Central Park, New York. This is a city full of famous places, but none are as synonymous with New York as the great park that occupies a huge swath of central Manhattan. It defines the neighbourhoods around it — people talk about Central Park East or Central Park West. And it’s the favourite venue for every kind of recreation, from picnics to major concerts. You could call it the green heart of the city. But while Central Park is the city’s heart, the park itself has a heart — a lush, green heart called The Ramble.
The Ramble is the secret haunt of those who love nature, (relative) solitude, and birds. Most visitors never get to see it, but on my recent visit to New York, I was lucky enough to have expert help: my friend Roberta Kravette, author of the excellent Destination: Wildlife website, and her friend Dennis Newsham, a professional photographer and a man who knows the park like the back of his hand.
Roberta and I arrived in Central Park bright and early one morning, and after a few minutes we found Dennis, who had arrived early and was waiting for us. In fact, he’d already found the first bird of the morning, a great blue heron sitting at the edge of The Pond.
After a good look, we headed out, past tranquil scenes that seemed far removed from the hustle of downtown Manhattan, even though we were only a block or two away. Joggers bounced by, mothers pushed baby strollers, people read the New York Times on park benches. Yet just over the trees you could still see the famous art deco towers of midtown Manhattan.
We made our way north, up the Literary Walk, for a look at the statues of Robbie Burns and Sir Walter Scott. And soon we were crossing one of the park’s landmarks: Bow Bridge, built-in 1859 in the shape of an archer’s bow. Today it’s a favourite spot for photos, and also the gateway to The Ramble.
Not everyone knows that, of course. But if you know where you’re going, it soon becomes clear that you’ve reached a special part of the park. Described by the park’s website as a 36-acre “wild garden,” The Ramble is as old as the park itself, created in 1859 as a refuge for city dwellers (sorry, it’s not a natural feature). Some of the trees from that era still stand along the pathways.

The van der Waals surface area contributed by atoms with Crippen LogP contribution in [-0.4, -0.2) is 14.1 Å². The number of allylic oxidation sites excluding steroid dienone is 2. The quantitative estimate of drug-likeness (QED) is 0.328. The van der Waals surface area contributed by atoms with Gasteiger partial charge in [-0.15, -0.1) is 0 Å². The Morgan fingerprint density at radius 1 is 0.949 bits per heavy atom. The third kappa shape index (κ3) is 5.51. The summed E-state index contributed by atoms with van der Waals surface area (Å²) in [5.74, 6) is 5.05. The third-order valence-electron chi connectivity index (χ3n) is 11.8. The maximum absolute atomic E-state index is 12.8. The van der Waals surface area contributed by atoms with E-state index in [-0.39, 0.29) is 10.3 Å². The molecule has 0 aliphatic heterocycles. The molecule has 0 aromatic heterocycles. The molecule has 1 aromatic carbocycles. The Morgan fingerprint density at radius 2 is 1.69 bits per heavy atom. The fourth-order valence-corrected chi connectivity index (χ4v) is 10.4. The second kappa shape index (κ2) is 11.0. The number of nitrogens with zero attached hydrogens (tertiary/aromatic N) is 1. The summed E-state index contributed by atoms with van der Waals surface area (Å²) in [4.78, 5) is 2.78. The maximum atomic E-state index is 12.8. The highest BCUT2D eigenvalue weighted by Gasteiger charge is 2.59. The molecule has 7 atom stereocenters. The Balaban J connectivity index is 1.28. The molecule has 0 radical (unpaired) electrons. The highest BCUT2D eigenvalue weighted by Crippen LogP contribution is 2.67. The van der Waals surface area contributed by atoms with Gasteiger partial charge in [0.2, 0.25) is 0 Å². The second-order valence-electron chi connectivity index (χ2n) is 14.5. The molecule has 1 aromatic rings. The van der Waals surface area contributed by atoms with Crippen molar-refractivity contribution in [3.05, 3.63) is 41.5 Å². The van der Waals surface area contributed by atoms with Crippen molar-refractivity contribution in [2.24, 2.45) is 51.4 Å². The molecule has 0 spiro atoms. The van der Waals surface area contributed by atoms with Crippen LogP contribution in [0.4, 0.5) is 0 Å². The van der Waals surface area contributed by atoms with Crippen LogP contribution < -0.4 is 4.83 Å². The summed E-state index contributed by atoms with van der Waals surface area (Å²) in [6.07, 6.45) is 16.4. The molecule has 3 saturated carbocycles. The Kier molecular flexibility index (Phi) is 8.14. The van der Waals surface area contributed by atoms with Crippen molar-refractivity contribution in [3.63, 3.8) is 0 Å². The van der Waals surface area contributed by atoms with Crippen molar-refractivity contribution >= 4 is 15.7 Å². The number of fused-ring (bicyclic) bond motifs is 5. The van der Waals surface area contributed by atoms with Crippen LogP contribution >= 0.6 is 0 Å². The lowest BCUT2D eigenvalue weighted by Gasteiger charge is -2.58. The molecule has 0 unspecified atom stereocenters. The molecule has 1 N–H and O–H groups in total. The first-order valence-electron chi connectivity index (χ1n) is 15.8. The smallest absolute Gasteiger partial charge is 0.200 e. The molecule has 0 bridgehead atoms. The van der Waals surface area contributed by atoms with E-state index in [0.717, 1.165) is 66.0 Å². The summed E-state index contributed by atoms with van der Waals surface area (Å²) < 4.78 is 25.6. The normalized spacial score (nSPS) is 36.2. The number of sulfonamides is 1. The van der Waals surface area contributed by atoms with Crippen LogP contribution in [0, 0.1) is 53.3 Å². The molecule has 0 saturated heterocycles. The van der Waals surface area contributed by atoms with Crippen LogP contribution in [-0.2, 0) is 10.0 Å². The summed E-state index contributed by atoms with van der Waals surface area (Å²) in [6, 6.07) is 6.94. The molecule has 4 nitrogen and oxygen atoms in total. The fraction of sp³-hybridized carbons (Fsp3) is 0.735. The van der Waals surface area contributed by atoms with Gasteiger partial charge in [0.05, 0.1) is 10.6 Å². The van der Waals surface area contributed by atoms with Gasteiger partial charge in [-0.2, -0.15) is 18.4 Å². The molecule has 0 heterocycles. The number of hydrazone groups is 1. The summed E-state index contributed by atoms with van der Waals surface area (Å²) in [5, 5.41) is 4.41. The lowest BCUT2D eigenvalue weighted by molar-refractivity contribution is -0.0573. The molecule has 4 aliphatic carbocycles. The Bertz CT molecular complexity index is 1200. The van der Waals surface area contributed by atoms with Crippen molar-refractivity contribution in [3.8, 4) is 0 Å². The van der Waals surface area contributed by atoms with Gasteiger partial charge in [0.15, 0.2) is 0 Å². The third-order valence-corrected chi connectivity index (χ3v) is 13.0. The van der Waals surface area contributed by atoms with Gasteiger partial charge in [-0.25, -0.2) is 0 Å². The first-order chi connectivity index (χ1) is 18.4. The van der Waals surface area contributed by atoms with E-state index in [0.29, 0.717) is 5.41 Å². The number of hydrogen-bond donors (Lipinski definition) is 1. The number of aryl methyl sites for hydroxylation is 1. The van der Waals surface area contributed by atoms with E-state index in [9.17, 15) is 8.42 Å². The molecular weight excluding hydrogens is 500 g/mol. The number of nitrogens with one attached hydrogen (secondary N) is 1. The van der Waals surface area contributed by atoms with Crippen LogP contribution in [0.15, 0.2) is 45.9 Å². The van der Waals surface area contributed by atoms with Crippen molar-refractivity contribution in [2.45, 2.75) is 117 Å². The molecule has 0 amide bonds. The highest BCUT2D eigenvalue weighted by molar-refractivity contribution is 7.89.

The entrance to The Ramble was marked by a big, bold sign with a map of the area. Which is lucky, because The Ramble could just as well be called The Maze: without the help of my local guides, I imagine I’d be lost in about 10 minutes, even if I dropped a trail of breadcrumbs. They’d likely be eaten, anyway: this patch of woods is a birding hot spot, especially during migration, with more than 230 species recorded over the years.
Unfortunately, the migration had pretty much come and gone by the time we made our walk. But we did find a flock of golden-crowned and ruby=-crowned kinglets in the woods, and a few warblers. And the park was alive with northern flickers, on their way south. But I was happy just to enjoy the greenery of The Ramble, and views like the one below. The Ramble, like the rest of the park, was cunningly deigned to provide lovely views of the nearby water features, and often the city beyond.
However, as we walked the paths, we could see bits of motion in the underbrush, and hear the soft chirping of songbirds here and there. Soon we made out the chestnut-brown shapes of thrushes flitting through the woods. I didn’t bring my telephoto lens on the trip, but Dennis was well prepared. And finally a thrush stayed put long enough for him to get a lovely portrait, which he kindly let me share.
Our visit to The Ramble was over — thanks to my friends, we found our way out. But our day in the park wasn’t finished. Nearby, we found the beautiful Shakespeare Garden, an English-style garden planted with flowers and plants mentioned in the bard’s poems and plays. And the Swedish Cottage, a log house shipped in pieces from Sweden in the 1870s. It’s now a children’s marionette theatre.
Then on to the Belvedere Castle, a fanciful fortress built by the park’s planners as a lookout, since it’s at a high point that provides the best views of the park and its surroundings. Getting to the top required navigating a steep set of stone stairs, but the view was worth the climb. Incidentally, this is where the National Weather Service takes the atmospheric readings broadcast across local media.
The morning was over, and we headed back toward the Tavern on the Green for a festive lunch, passing horse carriages and mounted policemen and families enjoying a day in the park. It was a fine adventure in one of the world’s great parks, and discovering its secrets with my New York friends turned it from a pleasant walk into a day in the VIP section. And as for birds, I’ll leave you with Dennis’s photo of the great blue heron he found at The Pond. No matter where you find them, they’re a sight to behold.